Credit: National Snow and Ice Data Center, USGS/NASA Landsat 8
High-resolution image

Melt ponds are already forming in some lower areas of the ice sheet, as shown in Figure 4. Ponds of meltwater on the ice sheet can have a significant impact on ice flow. As the ponds grow and deepen, they can force open cracks in the underlying ice and drain to the base of the ice sheet. This can lubricate the base of the glacier, causing it to flow more rapidly for a brief period. The drained water flows out under the ice sheet, emerging as small streams from beneath the ice at the edge.

This image was acquired by the recently launched USGS/NASA Landsat 8 satellite, using its multi-spectral camera, the Operational Land Imager (OLI). Landsat 8 offers great opportunities for mapping and measurement of the world’s ice and its ongoing changes.  One improvement in the new sensor is the addition of a new spectral band, in the far blue visible range. This band (Band 1) may be useful for mapping lake area and depth. Knowing the total lake volume and rate of lake volume change is an important parameter for characterizing the intensity of the melt season and its potential effect on the rate of ice flow and surface melting for the ice sheet.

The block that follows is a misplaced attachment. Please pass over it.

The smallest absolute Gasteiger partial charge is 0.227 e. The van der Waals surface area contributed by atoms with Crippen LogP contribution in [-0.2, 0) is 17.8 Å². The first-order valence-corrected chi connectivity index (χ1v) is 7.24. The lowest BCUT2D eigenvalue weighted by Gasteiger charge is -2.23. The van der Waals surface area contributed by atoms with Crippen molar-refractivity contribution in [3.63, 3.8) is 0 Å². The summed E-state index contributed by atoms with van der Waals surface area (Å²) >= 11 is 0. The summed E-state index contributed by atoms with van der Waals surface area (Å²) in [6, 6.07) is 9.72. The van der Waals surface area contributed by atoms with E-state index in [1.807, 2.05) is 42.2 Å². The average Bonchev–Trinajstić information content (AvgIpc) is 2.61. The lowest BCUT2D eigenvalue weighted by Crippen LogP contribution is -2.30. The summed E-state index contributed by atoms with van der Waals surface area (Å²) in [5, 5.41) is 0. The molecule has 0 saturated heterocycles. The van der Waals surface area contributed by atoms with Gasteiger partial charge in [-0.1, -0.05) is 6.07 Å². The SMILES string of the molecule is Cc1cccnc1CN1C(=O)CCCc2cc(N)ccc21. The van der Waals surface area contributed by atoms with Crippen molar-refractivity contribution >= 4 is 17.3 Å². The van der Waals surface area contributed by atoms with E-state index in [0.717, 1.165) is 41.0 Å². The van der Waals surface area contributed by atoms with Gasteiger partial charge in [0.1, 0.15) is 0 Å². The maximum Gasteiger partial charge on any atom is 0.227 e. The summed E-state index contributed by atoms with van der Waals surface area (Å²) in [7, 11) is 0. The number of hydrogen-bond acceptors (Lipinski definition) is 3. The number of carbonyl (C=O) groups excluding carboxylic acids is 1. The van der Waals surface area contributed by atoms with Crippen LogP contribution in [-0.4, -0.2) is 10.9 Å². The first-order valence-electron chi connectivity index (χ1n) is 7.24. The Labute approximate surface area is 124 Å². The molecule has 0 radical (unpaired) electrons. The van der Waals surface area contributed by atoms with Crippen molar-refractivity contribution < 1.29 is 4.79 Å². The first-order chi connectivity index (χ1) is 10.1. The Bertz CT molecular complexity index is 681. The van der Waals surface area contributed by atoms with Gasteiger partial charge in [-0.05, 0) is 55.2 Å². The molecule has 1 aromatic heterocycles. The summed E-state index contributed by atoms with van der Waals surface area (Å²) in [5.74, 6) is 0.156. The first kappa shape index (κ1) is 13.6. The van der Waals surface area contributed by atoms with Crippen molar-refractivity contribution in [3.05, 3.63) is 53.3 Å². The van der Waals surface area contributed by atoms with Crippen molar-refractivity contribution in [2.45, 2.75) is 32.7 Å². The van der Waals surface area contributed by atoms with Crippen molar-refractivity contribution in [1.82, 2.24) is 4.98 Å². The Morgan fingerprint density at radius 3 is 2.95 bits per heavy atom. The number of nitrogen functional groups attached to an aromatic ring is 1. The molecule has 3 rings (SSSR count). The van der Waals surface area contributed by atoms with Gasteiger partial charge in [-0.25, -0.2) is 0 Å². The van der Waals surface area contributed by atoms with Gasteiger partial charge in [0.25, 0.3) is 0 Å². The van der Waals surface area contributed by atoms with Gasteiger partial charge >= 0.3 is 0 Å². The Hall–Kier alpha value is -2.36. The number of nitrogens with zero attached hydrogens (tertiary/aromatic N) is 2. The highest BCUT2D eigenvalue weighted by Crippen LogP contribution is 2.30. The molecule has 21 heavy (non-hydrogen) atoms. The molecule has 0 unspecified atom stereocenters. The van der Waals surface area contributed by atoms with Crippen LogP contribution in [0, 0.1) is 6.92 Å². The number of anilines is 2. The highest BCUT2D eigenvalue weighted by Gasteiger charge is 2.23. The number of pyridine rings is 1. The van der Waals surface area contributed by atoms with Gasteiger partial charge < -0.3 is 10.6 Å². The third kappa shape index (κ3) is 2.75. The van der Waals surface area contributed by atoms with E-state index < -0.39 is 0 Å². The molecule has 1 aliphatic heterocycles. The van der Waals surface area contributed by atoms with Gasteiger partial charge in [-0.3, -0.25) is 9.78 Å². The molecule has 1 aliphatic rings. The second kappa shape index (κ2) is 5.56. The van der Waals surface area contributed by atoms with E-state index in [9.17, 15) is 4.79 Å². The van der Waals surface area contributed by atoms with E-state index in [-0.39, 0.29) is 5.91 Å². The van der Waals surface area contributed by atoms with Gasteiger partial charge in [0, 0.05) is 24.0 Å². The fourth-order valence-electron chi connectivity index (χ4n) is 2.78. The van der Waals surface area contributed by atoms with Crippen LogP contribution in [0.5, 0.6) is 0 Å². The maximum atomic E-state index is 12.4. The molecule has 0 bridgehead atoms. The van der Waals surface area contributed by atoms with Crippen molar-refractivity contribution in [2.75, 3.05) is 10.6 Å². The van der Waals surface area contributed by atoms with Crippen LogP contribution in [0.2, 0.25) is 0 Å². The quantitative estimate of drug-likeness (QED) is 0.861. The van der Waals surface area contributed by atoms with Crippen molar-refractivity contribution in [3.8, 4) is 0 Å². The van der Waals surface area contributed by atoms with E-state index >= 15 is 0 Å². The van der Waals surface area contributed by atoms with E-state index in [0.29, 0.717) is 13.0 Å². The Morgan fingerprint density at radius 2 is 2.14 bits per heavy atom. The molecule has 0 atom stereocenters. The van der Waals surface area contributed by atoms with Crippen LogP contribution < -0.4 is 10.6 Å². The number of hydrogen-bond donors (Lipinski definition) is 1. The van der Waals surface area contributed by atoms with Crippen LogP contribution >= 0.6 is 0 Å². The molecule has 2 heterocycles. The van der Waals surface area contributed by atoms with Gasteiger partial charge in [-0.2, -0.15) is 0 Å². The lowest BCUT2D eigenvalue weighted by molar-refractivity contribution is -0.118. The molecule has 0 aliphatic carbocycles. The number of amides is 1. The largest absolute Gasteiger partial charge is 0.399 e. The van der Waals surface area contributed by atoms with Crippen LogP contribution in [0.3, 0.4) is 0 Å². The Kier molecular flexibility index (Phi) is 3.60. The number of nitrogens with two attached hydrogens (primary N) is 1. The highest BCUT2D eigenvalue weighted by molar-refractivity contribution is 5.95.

A report from the field

Figure 5: This photograph of melt runoff was taken near Kangerlussuaq, Greenland the week of June 17.

Figure 5: This photograph of melt runoff was taken near Kangerlussuaq, Greenland the week of June 17.

Credit: NSIDC courtesy Asa Rennermalm, Rutgers University
High-resolution version

With summer beginning, many Greenland researchers are now in the field, and reporting back on observed surface melting conditions. Thomas Mote from University of Georgia, who is in the Kangerlussuaq area with Asa Rennermalm of Rutgers University, reports indications that there was a fairly warm late winter, a cool spring, and heavy snow in May. This area has experienced strong melting, but much of it is the melting of the late spring snowfall. There is word of a 1-kilometer (0.6 mile) long meltwater lake about 7 kilometers (4 miles) inland on the ice east of Kanger. They did observe some fairly large meltwater streams and moulins.

A darker shade of pale

Figure 6. These color maps show average summer (June, July, and August) albedo for Greenland in 2000 and 2012. Albedo dropped by as much as 0.3 in some areas. The color scale ranges from caramine red (albedo of 1.0) to purple (albedo of 0.0); in the graphics above, the approximate observed range is 0.85 to 0.05. Coastal area albedos are typically below 0.15 (e.g. the western coastal area), and fresh dry powder snow is >0.90 (southeastern ice sheet in the 2000 image). Data are derived from NASA's Terra and Aqua satellites using the Moderate Resolution Spectroradiometer (MODIS) sensors. ||Credit: National Snow and Ice Data Center|High-resolution image